Coward’s plays of the 1920s captured the values of the Jazz Age, with their candid look at sexuality, women’s freedom, and fast living and their witty repartee. Hay Fever, with its quick, rhythmic dialogue, feels reminiscent of T.S. Eliot’s poetry and Gershwin’s music. Design for Living even speaks of bisexuality and polyamory, with its two male characters in love with each other, as well as with the two female characters. Soden argues that these plays create a world where people can love whom they wish, regardless of gender, age, or marital status.

And the plays could also be seen as critiquing these values. The characters often seem frantic, never staying in one place for too long, changing lovers and places frequently. They never feel particularly happy. And they frequently hail from the upper classes, which means their social status and wealth protect them from the consequences of their behavior and the scorn of public opinion. As with most great literature, Coward leaves it open to the viewer how to read the society he depicts.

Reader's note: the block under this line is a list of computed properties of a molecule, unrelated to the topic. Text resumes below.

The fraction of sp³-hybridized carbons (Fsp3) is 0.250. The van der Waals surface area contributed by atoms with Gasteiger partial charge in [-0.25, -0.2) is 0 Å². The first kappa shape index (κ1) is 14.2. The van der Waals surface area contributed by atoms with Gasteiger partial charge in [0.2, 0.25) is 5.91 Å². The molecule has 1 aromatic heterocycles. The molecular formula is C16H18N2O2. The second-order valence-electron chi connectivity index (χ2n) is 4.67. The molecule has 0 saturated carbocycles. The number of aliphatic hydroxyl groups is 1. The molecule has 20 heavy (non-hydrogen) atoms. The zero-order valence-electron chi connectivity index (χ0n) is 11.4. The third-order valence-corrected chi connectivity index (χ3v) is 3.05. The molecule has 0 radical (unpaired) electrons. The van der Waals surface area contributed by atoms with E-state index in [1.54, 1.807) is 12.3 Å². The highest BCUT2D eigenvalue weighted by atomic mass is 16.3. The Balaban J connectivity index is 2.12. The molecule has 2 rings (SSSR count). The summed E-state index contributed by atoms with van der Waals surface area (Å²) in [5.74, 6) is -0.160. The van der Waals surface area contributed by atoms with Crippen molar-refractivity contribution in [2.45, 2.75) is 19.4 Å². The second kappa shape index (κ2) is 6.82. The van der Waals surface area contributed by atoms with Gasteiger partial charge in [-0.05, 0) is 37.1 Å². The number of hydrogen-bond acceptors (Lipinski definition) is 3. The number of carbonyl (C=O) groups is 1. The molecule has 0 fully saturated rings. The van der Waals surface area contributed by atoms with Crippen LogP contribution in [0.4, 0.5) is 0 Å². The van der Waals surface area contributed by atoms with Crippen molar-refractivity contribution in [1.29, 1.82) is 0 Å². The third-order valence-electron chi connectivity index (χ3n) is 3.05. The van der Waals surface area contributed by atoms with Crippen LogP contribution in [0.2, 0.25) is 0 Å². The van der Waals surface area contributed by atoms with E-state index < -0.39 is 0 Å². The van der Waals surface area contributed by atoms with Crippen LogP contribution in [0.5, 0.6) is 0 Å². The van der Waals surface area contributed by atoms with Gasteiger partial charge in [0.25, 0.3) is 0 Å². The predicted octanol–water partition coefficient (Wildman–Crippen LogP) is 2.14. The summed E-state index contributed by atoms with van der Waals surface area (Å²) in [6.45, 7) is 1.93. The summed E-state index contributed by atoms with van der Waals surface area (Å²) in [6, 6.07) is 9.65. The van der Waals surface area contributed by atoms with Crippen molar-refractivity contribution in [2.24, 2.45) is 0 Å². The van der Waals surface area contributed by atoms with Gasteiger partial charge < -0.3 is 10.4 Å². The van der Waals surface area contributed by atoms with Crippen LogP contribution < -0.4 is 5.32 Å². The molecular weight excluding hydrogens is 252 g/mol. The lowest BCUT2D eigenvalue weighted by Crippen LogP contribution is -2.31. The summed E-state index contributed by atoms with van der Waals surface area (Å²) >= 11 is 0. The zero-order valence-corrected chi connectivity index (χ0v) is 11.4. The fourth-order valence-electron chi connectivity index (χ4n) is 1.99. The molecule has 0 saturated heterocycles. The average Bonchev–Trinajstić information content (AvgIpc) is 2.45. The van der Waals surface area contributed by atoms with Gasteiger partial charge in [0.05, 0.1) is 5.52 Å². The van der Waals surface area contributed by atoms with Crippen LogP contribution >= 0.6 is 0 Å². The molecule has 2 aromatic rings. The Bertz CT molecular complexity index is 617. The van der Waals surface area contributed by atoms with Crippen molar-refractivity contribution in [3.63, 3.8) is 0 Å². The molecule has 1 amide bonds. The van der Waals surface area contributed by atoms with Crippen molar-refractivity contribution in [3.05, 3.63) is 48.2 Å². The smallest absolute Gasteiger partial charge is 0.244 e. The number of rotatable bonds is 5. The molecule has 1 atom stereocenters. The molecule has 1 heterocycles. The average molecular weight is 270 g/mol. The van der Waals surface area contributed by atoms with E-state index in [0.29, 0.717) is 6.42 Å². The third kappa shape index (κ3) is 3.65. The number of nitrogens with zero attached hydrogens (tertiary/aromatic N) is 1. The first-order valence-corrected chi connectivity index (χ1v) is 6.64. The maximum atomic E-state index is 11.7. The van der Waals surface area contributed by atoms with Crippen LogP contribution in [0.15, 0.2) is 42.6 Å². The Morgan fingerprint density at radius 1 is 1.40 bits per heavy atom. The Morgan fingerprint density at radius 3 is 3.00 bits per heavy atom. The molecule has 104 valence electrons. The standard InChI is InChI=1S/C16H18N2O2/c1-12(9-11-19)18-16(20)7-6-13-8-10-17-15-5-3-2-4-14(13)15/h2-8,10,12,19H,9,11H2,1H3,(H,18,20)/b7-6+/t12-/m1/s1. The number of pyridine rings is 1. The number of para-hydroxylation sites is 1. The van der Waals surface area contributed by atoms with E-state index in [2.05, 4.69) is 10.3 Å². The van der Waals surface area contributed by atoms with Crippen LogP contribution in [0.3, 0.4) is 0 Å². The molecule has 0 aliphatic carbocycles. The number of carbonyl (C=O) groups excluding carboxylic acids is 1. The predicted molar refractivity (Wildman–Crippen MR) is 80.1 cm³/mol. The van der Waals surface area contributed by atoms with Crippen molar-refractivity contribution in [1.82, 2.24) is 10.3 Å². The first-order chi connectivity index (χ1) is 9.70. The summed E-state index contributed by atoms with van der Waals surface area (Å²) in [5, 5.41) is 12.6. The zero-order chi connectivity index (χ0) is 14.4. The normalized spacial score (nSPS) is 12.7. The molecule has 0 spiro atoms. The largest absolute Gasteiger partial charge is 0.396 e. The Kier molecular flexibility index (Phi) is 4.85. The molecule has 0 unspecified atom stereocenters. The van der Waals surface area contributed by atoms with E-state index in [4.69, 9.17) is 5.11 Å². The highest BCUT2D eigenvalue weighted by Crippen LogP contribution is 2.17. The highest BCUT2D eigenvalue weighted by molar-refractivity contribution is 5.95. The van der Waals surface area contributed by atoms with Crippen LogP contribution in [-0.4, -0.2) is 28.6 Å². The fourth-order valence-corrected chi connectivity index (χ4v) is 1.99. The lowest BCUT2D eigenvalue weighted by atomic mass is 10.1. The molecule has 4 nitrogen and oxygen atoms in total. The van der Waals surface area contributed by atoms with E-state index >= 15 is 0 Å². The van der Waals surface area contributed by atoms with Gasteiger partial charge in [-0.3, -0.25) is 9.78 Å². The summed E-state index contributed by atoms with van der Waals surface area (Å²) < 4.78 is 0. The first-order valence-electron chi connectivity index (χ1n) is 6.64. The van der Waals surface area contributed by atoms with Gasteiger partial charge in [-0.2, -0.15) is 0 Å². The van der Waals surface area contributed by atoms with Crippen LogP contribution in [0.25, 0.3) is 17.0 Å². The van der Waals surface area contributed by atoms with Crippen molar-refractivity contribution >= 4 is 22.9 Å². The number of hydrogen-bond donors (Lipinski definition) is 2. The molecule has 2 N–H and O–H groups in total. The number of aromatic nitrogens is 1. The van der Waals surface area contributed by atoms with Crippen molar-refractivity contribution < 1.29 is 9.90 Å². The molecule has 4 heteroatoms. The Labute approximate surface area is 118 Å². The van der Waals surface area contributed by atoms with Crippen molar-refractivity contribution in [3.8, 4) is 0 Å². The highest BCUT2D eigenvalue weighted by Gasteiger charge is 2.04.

Some plays carry this undercurrent of critique even further. Calvacade, a musical history of England, feels celebratory of the country and its traditions; many people saw it as nationalistic at a time when, as in Germany, this felt dangerous. Yet, for instance, a woman makes a New Year’s toast just after her two sons have died in the Titanic sinking and World War. His late short play A Song of Twilight talks most explicitly about homosexuality, featuring a long-closeted writer being blackmailed in his old age with love letters. Besides being somewhat autobiographical, it criticizes a society that made homosexuality illegal and immoral, requiring gay people to be “discreet” and cautious, or risk blackmail, imprisonment, and disgrace. Soden argues that as a result, Coward’s plays show the need to be “authentic only in pretense” and “impossible to catch in the act of profundity.”